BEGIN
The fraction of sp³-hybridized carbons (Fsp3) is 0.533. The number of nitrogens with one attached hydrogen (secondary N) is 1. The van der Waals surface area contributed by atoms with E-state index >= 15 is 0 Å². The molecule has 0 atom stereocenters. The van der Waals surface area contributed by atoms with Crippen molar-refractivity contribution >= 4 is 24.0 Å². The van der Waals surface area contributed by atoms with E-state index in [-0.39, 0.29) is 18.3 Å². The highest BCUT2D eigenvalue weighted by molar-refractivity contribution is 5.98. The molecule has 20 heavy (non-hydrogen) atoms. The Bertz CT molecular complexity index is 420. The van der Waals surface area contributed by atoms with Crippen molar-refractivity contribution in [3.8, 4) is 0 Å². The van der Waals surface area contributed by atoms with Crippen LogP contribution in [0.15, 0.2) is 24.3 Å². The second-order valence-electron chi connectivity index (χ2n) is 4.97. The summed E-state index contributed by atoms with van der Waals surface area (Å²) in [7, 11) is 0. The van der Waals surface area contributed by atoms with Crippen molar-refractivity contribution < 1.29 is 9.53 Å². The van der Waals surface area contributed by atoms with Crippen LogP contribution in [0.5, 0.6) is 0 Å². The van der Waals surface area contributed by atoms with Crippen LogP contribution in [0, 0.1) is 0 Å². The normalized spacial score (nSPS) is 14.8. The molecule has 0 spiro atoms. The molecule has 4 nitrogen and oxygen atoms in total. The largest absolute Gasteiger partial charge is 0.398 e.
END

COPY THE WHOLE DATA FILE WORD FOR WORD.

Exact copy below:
The fraction of sp³-hybridized carbons (Fsp3) is 0.533. The number of nitrogens with one attached hydrogen (secondary N) is 1. The van der Waals surface area contributed by atoms with E-state index >= 15 is 0 Å². The molecule has 0 atom stereocenters. The van der Waals surface area contributed by atoms with Crippen molar-refractivity contribution >= 4 is 24.0 Å². The van der Waals surface area contributed by atoms with E-state index in [-0.39, 0.29) is 18.3 Å². The highest BCUT2D eigenvalue weighted by molar-refractivity contribution is 5.98. The molecule has 20 heavy (non-hydrogen) atoms. The Bertz CT molecular complexity index is 420. The van der Waals surface area contributed by atoms with Crippen molar-refractivity contribution in [3.8, 4) is 0 Å². The van der Waals surface area contributed by atoms with Crippen LogP contribution in [0.15, 0.2) is 24.3 Å². The second-order valence-electron chi connectivity index (χ2n) is 4.97. The summed E-state index contributed by atoms with van der Waals surface area (Å²) in [7, 11) is 0. The van der Waals surface area contributed by atoms with Crippen molar-refractivity contribution < 1.29 is 9.53 Å². The van der Waals surface area contributed by atoms with Crippen LogP contribution in [0.5, 0.6) is 0 Å². The van der Waals surface area contributed by atoms with Crippen LogP contribution in [0, 0.1) is 0 Å². The normalized spacial score (nSPS) is 14.8. The molecule has 0 spiro atoms. The molecule has 4 nitrogen and oxygen atoms in total. The largest absolute Gasteiger partial charge is 0.398 e.